Analysis: Tight margins on GC with Egan Bernal a step ahead at Giro d’Italia
Ineos Grenadiers rider on another level at Campo Felice summit finish on stage 9
The mile of rough road atop Campo Felice won’t decide the Giro d’Italia, but it has brought the contours of the race into sharper focus. The margins at the finish of stage 9 were still tight, but the hierarchy is a little clearer. Egan Bernal (Ineos Grenadiers) is, for now at least, a step and a couple of gears ahead of everybody else.
The key moment came 550 metres from the summit, as the gradient ratcheted into double digits and the Colombian shifted into his big ring. He had already hit the front of the fraying pink jersey group after responding to Aleksandr Vlasov’s (Astana-Premier Tech) attack and now he tore it apart with a vicious acceleration that nobody could follow.
Bernal’s past as a mountain biker meant he perhaps felt more at home than most on the dirt roads, but familiarity can only carry a man so far on slopes of 14 per cent. His raw strength made up the bulk of the difference. It was an acceleration that will serve both to allay Bernal’s concerns about his nagging back injury and sow plenty of doubt in the minds of his rivals.
“He was on another level today, I think he is the best guy here,” said Giulio Ciccone (Trek-Segafredo), who was planted on Bernal’s wheel for the decisive acceleration. Ciccone couldn’t follow, but he was still the best of the rest, coming home seven seconds down in second place, just ahead of Vlasov.
The time gaps were not imposing. Remco Evenepoel (Deceuninck-QuickStep) and Dan Martin (Israel Start-Up Nation), fourth and fifth on the day, respectively, lost only 10 seconds plus bonuses, while nine more riders finished within 12 seconds, including Simon Yates (Team BikeExchange). However, the nature of Bernal’s victory – and his early capture of the maglia rosa – had the feel of a message.
Above all, it felt as though a semblance of order had been brought to the Giro at the end of an always frantic and sometimes confused day of racing. There was a breathless feel to stage 9, which began with relentless attacking and the intensity scarcely dropped thereafter.
It even appeared as though echelons might play a role 14 kilometres from the finish, when Evenepoel’s Deceuninck-QuickStep squad tried to break up the pink jersey group on the altopiano between the summit of Ovindoli and the base of the final kick to Campo Felice. The split never materialised, however, and once the road began to climb again, there was a familiar feel to proceedings.
As at San Giacomo on stage 6, Ineos Grenadiers hit the front en masse - with help from a still-ambitous Bahrain Victorious - though on this occasion, Bernal didn’t bother sending out Daniel Martínez on a scouting mission. Instead, he waited until the ground beneath his wheels shifted from asphalt to chalk and then took matters in hand himself.
Evenepoel focused on more mountains
In the overall standings, Bernal holds a lead of 15 seconds over Evenepoel and 21 over Vlasov, while Ciccone (fourth at 36 seconds) is now surely Trek-Segafredo’s leader. Nine riders remain within a minute of the pink jersey, including Hugh Carthy (sixth at 44 seconds), Dan Martin (eighth at 51 seconds) and Yates (ninth at 55 seconds) and the road to Milan is still long.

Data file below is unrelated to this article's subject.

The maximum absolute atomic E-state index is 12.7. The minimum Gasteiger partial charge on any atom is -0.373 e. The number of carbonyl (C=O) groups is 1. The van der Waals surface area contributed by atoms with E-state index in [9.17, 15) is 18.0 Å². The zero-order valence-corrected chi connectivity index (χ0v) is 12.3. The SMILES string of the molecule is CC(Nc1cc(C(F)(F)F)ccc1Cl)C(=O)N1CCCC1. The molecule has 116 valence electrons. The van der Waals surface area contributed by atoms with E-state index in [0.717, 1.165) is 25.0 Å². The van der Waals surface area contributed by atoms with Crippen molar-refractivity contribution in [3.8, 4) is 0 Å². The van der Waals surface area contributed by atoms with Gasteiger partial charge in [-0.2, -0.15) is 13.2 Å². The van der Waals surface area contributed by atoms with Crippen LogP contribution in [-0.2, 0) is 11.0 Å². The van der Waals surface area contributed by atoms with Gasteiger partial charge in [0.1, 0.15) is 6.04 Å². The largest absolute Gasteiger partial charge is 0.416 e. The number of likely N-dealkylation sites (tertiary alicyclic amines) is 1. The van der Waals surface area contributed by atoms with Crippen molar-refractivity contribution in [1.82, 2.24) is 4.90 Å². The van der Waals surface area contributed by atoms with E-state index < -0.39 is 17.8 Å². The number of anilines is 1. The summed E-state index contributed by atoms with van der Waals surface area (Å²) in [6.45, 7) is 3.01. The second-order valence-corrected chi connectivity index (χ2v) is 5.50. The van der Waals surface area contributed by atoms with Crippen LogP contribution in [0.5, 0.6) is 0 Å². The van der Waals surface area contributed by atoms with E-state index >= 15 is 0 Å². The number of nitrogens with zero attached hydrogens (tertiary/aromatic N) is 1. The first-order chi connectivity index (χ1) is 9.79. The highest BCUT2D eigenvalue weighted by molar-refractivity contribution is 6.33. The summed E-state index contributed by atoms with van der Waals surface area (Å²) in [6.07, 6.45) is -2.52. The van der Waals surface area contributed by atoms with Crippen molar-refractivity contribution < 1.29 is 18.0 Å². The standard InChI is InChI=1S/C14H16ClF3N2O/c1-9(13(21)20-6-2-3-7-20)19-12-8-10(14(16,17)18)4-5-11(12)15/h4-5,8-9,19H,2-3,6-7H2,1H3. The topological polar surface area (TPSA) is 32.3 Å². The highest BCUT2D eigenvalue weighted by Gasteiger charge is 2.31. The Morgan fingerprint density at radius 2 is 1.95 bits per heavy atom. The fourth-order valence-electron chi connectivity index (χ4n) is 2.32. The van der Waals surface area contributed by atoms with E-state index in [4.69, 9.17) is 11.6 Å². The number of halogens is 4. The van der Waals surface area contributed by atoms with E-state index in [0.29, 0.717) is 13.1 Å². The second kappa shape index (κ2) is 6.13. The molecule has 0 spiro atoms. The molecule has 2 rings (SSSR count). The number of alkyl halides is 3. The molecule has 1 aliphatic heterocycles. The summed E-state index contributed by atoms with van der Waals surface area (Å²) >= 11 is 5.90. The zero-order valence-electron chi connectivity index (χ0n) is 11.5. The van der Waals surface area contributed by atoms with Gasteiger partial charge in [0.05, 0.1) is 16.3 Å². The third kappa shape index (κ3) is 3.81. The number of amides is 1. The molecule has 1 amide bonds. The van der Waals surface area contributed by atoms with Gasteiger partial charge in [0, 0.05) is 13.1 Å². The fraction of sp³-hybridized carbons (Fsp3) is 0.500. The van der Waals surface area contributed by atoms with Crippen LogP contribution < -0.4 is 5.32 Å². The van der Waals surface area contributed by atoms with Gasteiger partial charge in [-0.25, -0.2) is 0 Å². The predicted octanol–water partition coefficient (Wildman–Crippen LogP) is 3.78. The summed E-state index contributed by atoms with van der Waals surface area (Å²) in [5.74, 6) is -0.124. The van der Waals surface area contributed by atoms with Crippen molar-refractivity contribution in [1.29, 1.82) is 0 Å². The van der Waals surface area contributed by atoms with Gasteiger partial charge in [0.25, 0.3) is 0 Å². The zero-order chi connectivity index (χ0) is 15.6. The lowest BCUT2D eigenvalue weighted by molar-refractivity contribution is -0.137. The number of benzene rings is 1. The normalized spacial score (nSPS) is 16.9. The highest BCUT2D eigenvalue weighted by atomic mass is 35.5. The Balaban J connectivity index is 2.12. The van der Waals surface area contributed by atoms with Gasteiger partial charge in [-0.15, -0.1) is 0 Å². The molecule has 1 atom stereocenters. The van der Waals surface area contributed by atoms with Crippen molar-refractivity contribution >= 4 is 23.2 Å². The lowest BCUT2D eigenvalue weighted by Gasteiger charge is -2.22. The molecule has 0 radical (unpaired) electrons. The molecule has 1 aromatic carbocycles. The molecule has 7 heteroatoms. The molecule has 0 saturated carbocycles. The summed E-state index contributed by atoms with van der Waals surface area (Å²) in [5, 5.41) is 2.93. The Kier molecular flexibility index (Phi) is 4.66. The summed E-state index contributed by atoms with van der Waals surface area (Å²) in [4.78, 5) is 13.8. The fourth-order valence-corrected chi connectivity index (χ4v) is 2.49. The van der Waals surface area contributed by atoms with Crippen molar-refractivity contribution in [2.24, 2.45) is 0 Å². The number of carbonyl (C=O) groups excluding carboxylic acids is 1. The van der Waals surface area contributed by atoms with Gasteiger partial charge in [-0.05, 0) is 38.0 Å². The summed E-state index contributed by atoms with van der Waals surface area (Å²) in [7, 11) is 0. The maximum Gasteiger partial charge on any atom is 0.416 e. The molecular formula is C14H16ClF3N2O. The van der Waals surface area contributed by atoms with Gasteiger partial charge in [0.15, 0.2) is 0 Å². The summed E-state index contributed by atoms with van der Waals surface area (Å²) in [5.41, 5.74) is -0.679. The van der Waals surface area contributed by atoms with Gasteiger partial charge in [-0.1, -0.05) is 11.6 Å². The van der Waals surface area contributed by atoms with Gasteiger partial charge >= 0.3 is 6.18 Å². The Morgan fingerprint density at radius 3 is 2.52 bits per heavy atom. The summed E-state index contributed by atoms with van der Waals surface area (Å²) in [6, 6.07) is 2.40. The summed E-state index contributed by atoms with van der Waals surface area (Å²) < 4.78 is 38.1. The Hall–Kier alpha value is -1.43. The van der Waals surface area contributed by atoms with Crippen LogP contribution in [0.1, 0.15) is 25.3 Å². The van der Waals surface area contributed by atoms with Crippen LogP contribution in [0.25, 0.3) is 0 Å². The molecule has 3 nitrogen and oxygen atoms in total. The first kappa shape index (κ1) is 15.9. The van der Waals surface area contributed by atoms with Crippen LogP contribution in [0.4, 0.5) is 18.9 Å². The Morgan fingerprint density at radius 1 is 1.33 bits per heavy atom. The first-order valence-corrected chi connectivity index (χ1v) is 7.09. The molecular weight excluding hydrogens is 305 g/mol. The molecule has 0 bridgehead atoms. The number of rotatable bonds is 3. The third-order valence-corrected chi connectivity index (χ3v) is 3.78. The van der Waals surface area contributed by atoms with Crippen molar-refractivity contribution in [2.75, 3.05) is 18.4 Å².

“In the third week, nobody’s going to remember who gained a few seconds on stage 4 or 6,” one directeur sportif told Cyclingnews this weekend. Recent history underlines his point but it’s hard to shake off the feeling that Bernal is establishing firm foundations.
Evenepoel, of course, seems unlikely to be deterred by the concession of seconds to Bernal on Sunday and he downplayed his disappointment as missing out on inheriting the maglia rosa from Attila Valter (Groupama-FDJ). He will continue to wear the white jersey, though now on behalf of Bernal rather than Valter. “The time losses are almost nothing, as we know the big, big mountains are still coming,” said Evenepoel.
His nine-month spell away from racing has undoubtedly not helped his ability to follow brutal accelerations like Bernal’s, though logic says that same lay-off – not to mention his tender years – should preclude him from challenging the 2019 Tour de France winner across three weeks. But it has been abundantly clear throughout the 21-year-old's short career that none of the usual norms or caveats seem to apply to him.
Further down the standings, Yates – so impressive at the Tour of the Alps last month – continues to yield seconds in small denominations to Bernal. His deficit is edging out towards a minute but the Briton was again within the vicinity of the action on Sunday. He also knows better than most that the third week of the Giro is an entirely different kind of race.
Ineos directeur sportif Matteo Tosatto, meanwhile, was keen to preach caution, noting that there were still danger men within touching distance of the maglia rosa.
“You don’t win the Giro 10 days from Milan, you only win it in Milan,” he told RAI. “I think there’s a long list of potential winners: Evenepoel is one of the riders on that list, but there are others like Vlasov, Ciccone, and Bahrain are riding well too.”
He didn’t need to say it, but Bernal now clearly tops that list of potential winners.
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Barry Ryan is Head of Features at Cyclingnews. He has covered professional cycling since 2010, reporting from the Tour de France, Giro d’Italia and events from Argentina to Japan. His writing has appeared in The Independent, Procycling and Cycling Plus. He is the author of The Ascent: Sean Kelly, Stephen Roche and the Rise of Irish Cycling’s Golden Generation (opens in new tab), published by Gill Books.